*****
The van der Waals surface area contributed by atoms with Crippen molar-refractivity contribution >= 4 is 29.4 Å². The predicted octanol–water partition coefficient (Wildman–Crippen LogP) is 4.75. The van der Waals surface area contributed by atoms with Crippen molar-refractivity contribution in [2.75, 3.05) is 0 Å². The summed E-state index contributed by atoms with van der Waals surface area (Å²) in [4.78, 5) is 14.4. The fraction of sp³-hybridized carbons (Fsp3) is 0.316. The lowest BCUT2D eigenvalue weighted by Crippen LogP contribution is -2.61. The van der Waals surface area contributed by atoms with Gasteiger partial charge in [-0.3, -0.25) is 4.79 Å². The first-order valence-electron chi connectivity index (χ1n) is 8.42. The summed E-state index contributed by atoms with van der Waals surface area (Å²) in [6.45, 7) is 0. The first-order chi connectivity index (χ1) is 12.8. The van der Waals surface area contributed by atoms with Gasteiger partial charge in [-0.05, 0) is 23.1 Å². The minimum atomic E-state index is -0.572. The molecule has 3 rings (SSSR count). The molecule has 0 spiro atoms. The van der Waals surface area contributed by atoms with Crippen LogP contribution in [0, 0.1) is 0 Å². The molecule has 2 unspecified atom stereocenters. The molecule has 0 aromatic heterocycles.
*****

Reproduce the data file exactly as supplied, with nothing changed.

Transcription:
The van der Waals surface area contributed by atoms with Crippen molar-refractivity contribution >= 4 is 29.4 Å². The predicted octanol–water partition coefficient (Wildman–Crippen LogP) is 4.75. The van der Waals surface area contributed by atoms with Crippen molar-refractivity contribution in [2.75, 3.05) is 0 Å². The summed E-state index contributed by atoms with van der Waals surface area (Å²) in [4.78, 5) is 14.4. The fraction of sp³-hybridized carbons (Fsp3) is 0.316. The lowest BCUT2D eigenvalue weighted by Crippen LogP contribution is -2.61. The van der Waals surface area contributed by atoms with Gasteiger partial charge in [-0.3, -0.25) is 4.79 Å². The first-order valence-electron chi connectivity index (χ1n) is 8.42. The summed E-state index contributed by atoms with van der Waals surface area (Å²) in [6.45, 7) is 0. The first-order chi connectivity index (χ1) is 12.8. The van der Waals surface area contributed by atoms with Gasteiger partial charge in [-0.05, 0) is 23.1 Å². The minimum atomic E-state index is -0.572. The molecule has 3 rings (SSSR count). The molecule has 0 spiro atoms. The van der Waals surface area contributed by atoms with Crippen LogP contribution in [0, 0.1) is 0 Å². The molecule has 2 unspecified atom stereocenters. The molecule has 0 aromatic heterocycles.